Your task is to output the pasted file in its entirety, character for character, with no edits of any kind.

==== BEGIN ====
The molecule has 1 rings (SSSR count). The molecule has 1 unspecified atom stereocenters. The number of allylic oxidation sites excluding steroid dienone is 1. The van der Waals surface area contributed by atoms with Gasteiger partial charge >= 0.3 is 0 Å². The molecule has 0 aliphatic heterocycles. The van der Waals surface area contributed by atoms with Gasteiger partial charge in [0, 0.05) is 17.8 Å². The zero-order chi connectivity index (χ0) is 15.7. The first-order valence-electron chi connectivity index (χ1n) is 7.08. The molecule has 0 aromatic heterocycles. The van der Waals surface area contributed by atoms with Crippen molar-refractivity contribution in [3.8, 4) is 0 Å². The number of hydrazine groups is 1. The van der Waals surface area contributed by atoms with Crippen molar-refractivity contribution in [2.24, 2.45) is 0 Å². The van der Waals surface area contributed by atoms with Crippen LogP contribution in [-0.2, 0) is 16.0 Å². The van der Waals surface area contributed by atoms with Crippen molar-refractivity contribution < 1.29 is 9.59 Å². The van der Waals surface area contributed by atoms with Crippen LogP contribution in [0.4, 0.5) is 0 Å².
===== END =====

The molecule has 1 rings (SSSR count). The molecule has 1 unspecified atom stereocenters. The number of allylic oxidation sites excluding steroid dienone is 1. The van der Waals surface area contributed by atoms with Gasteiger partial charge >= 0.3 is 0 Å². The molecule has 0 aliphatic heterocycles. The van der Waals surface area contributed by atoms with Gasteiger partial charge in [0, 0.05) is 17.8 Å². The zero-order chi connectivity index (χ0) is 15.7. The first-order valence-electron chi connectivity index (χ1n) is 7.08. The molecule has 0 aromatic heterocycles. The van der Waals surface area contributed by atoms with Crippen molar-refractivity contribution in [3.8, 4) is 0 Å². The number of hydrazine groups is 1. The van der Waals surface area contributed by atoms with Crippen molar-refractivity contribution in [2.24, 2.45) is 0 Å². The van der Waals surface area contributed by atoms with Crippen LogP contribution in [-0.2, 0) is 16.0 Å². The van der Waals surface area contributed by atoms with Crippen molar-refractivity contribution < 1.29 is 9.59 Å². The van der Waals surface area contributed by atoms with Crippen LogP contribution in [0.4, 0.5) is 0 Å².